Law & Courts

Mother’s Arrest Raises Questions of Where Homeless Children Can Enroll

By Stacy Teicher Khadaroo, Christian Science Monitor — April 29, 2011 4 min read
Tanya McDowell, right, stands with her attorney during her arraignment on larceny charges in Superior Court in Norwalk, Conn., on April 27. McDowell, a homeless and single mother, was charged with larceny for allegedly using her babysitter's Norwalk address to enroll her 6-year-old in school.

The case of Tanya McDowell is putting advocates for homeless students on alert.

Ms. McDowell pleaded not guilty in Norwalk Superior Court Wednesday to felony larceny charges for wrongly enrolling her son in kindergarten in a Norwalk, Conn., school. She has said that she splits her time between a Norwalk shelter, her van, and a friend’s apartment in Bridgeport. But prosecutors say that she illegally used her baby sitter’s address to enroll her son in a better-performing school system than the one he was legally obligated to attend.

The charges carry a potential 20-year prison sentence and up to $15,000 in fines.

For homeless advocates, however, one of the most important issues in the case revolves around the fate of the child, who transferred to a school in nearby Bridgeport in January. Education research has shown that moving homeless students from school to school can be detrimental to their success, and it is still unclear whether McDowell moved her son voluntarily or whether she was forced to.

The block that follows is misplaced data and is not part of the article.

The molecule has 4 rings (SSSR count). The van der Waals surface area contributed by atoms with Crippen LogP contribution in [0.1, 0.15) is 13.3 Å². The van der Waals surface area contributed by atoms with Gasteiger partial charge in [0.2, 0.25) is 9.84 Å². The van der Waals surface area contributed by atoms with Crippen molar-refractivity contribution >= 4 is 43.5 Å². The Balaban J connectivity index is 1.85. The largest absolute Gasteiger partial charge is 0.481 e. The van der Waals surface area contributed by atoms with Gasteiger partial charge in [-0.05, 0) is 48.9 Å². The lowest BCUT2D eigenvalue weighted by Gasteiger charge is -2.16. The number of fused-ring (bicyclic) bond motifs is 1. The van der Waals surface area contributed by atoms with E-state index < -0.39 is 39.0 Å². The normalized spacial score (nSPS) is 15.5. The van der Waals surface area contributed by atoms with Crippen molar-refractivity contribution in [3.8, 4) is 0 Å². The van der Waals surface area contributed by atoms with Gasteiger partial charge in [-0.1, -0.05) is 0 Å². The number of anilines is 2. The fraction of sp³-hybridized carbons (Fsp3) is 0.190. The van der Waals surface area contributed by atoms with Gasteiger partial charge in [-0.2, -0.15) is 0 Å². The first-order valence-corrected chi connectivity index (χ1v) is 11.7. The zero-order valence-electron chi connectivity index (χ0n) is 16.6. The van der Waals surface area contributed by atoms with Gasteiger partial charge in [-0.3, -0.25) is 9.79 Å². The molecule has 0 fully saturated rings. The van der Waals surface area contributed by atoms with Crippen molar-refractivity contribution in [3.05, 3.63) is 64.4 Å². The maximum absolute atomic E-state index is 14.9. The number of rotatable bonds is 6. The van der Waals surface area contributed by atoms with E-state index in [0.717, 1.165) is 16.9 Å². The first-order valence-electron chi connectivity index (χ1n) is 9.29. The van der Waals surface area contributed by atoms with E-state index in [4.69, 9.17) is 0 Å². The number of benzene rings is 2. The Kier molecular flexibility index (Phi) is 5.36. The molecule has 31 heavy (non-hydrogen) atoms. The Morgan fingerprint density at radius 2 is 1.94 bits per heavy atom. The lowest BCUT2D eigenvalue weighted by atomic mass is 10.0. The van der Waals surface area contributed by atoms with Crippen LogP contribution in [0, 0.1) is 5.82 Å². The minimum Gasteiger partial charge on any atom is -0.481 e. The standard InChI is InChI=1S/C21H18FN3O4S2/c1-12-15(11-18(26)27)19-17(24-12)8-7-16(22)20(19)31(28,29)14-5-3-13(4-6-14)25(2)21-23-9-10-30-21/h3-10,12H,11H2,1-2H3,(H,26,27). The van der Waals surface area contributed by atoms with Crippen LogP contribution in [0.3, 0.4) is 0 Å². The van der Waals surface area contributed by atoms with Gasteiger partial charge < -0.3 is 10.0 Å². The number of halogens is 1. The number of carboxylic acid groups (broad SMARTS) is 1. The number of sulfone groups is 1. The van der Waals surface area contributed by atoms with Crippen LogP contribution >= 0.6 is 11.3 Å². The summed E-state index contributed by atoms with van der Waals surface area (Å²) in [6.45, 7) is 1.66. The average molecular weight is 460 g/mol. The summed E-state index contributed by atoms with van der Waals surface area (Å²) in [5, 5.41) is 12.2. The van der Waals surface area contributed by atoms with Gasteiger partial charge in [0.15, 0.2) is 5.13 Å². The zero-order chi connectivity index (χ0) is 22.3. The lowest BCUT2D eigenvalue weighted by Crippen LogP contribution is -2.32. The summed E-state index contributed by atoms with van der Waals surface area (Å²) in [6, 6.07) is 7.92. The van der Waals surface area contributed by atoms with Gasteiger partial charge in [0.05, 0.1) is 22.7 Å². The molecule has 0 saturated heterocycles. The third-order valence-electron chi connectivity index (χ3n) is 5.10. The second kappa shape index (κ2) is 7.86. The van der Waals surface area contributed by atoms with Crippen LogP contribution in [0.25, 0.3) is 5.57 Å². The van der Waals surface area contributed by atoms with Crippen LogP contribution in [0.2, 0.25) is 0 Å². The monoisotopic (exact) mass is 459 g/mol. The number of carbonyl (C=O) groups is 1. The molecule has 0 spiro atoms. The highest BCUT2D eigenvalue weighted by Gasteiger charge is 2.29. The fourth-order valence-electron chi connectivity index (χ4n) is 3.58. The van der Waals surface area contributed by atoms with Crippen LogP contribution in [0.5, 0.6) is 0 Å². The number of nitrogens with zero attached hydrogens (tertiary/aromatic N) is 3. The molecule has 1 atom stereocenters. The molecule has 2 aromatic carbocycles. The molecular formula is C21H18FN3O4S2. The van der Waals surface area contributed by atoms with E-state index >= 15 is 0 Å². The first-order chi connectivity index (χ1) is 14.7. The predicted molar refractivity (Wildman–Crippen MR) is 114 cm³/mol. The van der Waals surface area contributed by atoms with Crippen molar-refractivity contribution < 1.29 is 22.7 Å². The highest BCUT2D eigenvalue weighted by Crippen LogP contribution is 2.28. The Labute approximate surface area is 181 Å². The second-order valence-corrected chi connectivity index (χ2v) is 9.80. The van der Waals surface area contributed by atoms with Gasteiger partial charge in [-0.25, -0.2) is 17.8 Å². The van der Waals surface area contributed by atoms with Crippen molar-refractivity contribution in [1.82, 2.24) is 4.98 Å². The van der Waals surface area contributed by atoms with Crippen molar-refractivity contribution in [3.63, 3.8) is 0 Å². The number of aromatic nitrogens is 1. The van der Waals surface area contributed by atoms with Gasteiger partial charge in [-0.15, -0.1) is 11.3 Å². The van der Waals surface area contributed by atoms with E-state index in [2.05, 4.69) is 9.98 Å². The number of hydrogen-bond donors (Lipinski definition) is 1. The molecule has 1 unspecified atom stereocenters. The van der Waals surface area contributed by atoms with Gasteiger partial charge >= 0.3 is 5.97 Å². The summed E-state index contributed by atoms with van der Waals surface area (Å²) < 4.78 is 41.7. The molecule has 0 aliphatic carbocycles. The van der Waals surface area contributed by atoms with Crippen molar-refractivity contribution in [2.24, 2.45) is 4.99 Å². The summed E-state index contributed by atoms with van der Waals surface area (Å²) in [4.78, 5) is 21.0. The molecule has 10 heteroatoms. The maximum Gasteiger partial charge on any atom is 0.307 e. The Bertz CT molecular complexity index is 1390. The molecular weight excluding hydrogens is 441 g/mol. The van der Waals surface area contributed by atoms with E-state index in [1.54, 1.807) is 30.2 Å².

“Any midyear disruption that can be avoided needs to be avoided. ... We need to stabilize kids’ education and not have these bureaucratic boundary lines get in the way,” says Barbara Duffield, a spokeswoman for the National Association for the Education of Homeless Children and Youth (NAEHCY) in Washington.

The Norwalk district claims that McDowell decided to move him on her own, without telling Norwalk officials she was homeless.

See Also

McDowell claims some authority called her and told her she had to move her son to a school in Bridgeport, where her most recent permanent address had been.

Federal Law Protects Homeless Students

The federal McKinney-Vento Homeless Assistance Act requires states to ensure that homeless children have equal access to education, and to reduce barriers to school stability. “That’s the federal law’s entire point, to look at that child’s best educational interest,” Ms. Duffield says.

The struggling economy has ratcheted up the number of students who don’t have a steady place to live. In 2008-09, the number of K-12 students identified as homeless was 956,914, up 41 percent from two years before, according to NAEHCY. Among the states that have sent the group more recent numbers, the increases range from 5 percent in Oregon to more than 25 percent in Nebraska.

Under McKinney-Vento, homelessness includes not just living in shelters, motels, or cars, but also doubling up with other families because of loss of housing or economic hardship.

The law allows students to stay in the school they were attending when they became homeless even if their family is moving around, or to move to the school in the area that has become their primary nighttime residence.

The McDowell case, apparently the first such criminal case in Connecticut, highlights the challenges school districts can face in identifying homeless students.